For all of Patrick Beverley's defensive tenacity, the Rockets' starting point guard doesn't move the needle much at the opposite end. Houston had the second-lowest assist percentage of all Western Conference playoff teams (56.3, tied for 23rd overall), and the Rockets had trouble getting Howard and Harden on the same page.
A selfless star and dogged defender (when he wants to be, at least), Rondo could be a pivotal piece of Houston's championship puzzle if Boston has any interest in what the Rockets have left to offer. Morey has cashed in most of his future draft credits, so he might need the Celtics to bite on some of his young players like Terrence Jones and Donatas Motiejunas.
No NBA team had a worse summer break than the Indiana Pacers.
Between Lance Stephenson's departure and Paul George's gruesome injury, the reigning Eastern Conference finalists may have had their annual playoff tickets revoked. The lost production (combined 35.5 points, 14.0 rebounds and 8.1 assists) will likely prove too great to overcome for a club that struggled to score consistently even when their wings were around.
Rondo, a career 11.1 points-per-game scorer, can't change that on his own. He might be able to squeeze a few more points out of this group a night, but he couldn't pry the boards off Indiana's championship window.
So, why would the Pacers have interest in him? Because George will return at some point—he's hoping for late next season, but his next action may not come until the 2015-16 campaign—and then the Pacers will have one of the league's premier two-way players to build something around.
Why not get a head start on the construction project? Rondo already has a big Circle City-based fan in Pacers team president Larry Bird.
"I appreciate the hell out of him," Bird told reporters before a Celtics-Pacers matchup in March. "...He's amazing to watch. To be able to defend and make plays for other guys, that's big. He makes a lot of players that are not really good look pretty damn good."
The Pacers need someone to help lighten George's load. Even with his 21.7 points a night, the Pacers finished 22nd in offensive efficiency.
Rondo could help them at that end without hurting them at the other. Bird would need to sell—and be willing to part with—what could be a valuable pick in 2015, then hope he has enough to build a decent package around it.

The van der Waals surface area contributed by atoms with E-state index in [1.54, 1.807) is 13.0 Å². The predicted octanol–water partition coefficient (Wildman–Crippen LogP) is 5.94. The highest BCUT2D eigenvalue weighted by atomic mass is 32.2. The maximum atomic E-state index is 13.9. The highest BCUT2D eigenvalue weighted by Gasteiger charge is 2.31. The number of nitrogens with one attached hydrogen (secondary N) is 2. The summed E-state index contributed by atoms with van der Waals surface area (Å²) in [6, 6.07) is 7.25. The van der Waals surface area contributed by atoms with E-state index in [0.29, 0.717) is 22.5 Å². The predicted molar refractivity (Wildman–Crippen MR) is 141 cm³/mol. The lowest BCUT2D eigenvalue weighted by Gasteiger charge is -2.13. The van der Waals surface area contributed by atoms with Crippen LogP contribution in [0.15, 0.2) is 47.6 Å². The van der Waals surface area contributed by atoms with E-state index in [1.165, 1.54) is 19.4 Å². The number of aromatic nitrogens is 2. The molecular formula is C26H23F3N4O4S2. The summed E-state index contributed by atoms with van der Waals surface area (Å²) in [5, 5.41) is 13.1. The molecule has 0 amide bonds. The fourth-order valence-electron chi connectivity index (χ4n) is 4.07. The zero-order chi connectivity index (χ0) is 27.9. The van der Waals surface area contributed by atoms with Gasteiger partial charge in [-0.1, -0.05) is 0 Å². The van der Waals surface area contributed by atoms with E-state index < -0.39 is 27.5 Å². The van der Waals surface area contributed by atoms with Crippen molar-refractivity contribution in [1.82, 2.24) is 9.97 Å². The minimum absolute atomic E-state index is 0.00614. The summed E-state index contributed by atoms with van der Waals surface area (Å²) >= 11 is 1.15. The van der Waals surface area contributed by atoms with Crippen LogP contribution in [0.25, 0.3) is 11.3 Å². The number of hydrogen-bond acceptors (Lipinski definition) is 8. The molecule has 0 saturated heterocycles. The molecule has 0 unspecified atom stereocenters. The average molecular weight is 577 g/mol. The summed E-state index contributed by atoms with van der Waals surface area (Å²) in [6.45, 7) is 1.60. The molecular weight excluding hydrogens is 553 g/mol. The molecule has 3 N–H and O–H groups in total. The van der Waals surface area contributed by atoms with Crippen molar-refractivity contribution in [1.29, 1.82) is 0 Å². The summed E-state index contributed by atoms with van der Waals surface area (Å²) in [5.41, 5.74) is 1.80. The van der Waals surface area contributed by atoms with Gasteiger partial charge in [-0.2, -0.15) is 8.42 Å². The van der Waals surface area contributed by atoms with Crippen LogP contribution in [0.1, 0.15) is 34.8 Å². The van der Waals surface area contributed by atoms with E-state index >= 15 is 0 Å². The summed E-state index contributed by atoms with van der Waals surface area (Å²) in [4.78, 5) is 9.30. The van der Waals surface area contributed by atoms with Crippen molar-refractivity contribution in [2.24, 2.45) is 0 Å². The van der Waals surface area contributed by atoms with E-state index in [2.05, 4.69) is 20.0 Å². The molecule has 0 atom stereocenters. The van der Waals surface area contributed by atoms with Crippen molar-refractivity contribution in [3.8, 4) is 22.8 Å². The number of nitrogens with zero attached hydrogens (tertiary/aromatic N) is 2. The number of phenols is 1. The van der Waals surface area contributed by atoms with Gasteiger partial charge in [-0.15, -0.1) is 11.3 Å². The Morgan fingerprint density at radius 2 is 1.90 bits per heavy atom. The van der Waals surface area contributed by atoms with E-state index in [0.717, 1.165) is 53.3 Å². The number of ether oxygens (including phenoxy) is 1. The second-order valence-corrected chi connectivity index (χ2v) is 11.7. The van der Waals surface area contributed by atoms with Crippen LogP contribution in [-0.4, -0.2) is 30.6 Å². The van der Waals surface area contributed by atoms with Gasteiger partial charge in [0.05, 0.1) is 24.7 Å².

Restricted free agent Eric Bledsoe is a 6'1" point guard physically freakish to the point that he's been dubbed "Mini-LeBron." Rondo is a 6'1" point guard with a physical profile so unusual it required an ESPN Sport Science breakdown.
Is it possible that one specimen could be moved for the other? Comcast SportsNet's A. Sherrod Blakely said it should be.
"For the Suns, it would give them the kind of difference-maker they'll need in the near future to get to the playoffs and potentially make a run," Blakely wrote. "...In Bledsoe, Boston would add another young, dynamic player to a roster that's already overflowing with good talent."
The 24-year-old Bledsoe is only beginning to tap into his potential. Last season was his first as a full-time starter, and he was one of only 10 players to average at least 17 points, five assists and four rebounds. Of those 10 players, which included seven All-Stars, Bledsoe's 47.7 field-goal percentage trailed only LeBron James and Kevin Durant.
Bledsoe looks like a budding star, or at least close enough to one that Celtics president of basketball operations Danny Ainge could spin him as such while explaining his rationale behind the deal.
This combination of youth and ability rarely graces the trade market, but Bledsoe could be the exception. ESPN The Magazine's Chris Broussard described a sizable gap between what the Suns have offered (four years, $48 million) and what Bledsoe is after (five years, $80 million) in July, and neither side appears to have budged since.
If Bledsoe is available, he might be the best player Rondo could fetch in a trade. Between Rondo's playoff experience and ability to maximize the production of the players around him, he could represent a best-case scenario ending to Bledsoe's saga for the Suns.
The Sacramento Kings seem to be trapped in a constant battle between what they should be doing and what they want to do.
Trapped in an eight-year playoff drought during which they have won only 33.6 percent of their games, they appear in desperate need of an overhaul. That's what they have given themselves—new ownership, new coach, new general manager, plenty of new roster pieces—only their moves often appear like pieces from different puzzles.
"They acted at times like a rebuilding team determined to keep its cap sheet clean," Grantland's Zach Lowe wrote. "But over the same period, the Kings flipped roles to the part of a hungry 'win now' team willing to spend big on veteran players."
That eagerness to add proven commodities has led them to Rondo. A few times, actually.
But does Rondo need—or, more importantly, want—them? MacMullan said in the video clip, "Rondo's already told them flat out, 'I will never re-sign with you.'" Spears previously described a similar lack of interest on Rondo's end.
Whether that matters to the Kings, though, is anyone's guess. A league source told Spears that Sacramento would have traded for Kevin Love without any guarantee that he'd re-sign, so it might feel the same way about Rondo. There is a lot of individual scoring talent in place, and Rondo might be the right guy to bring all of it together.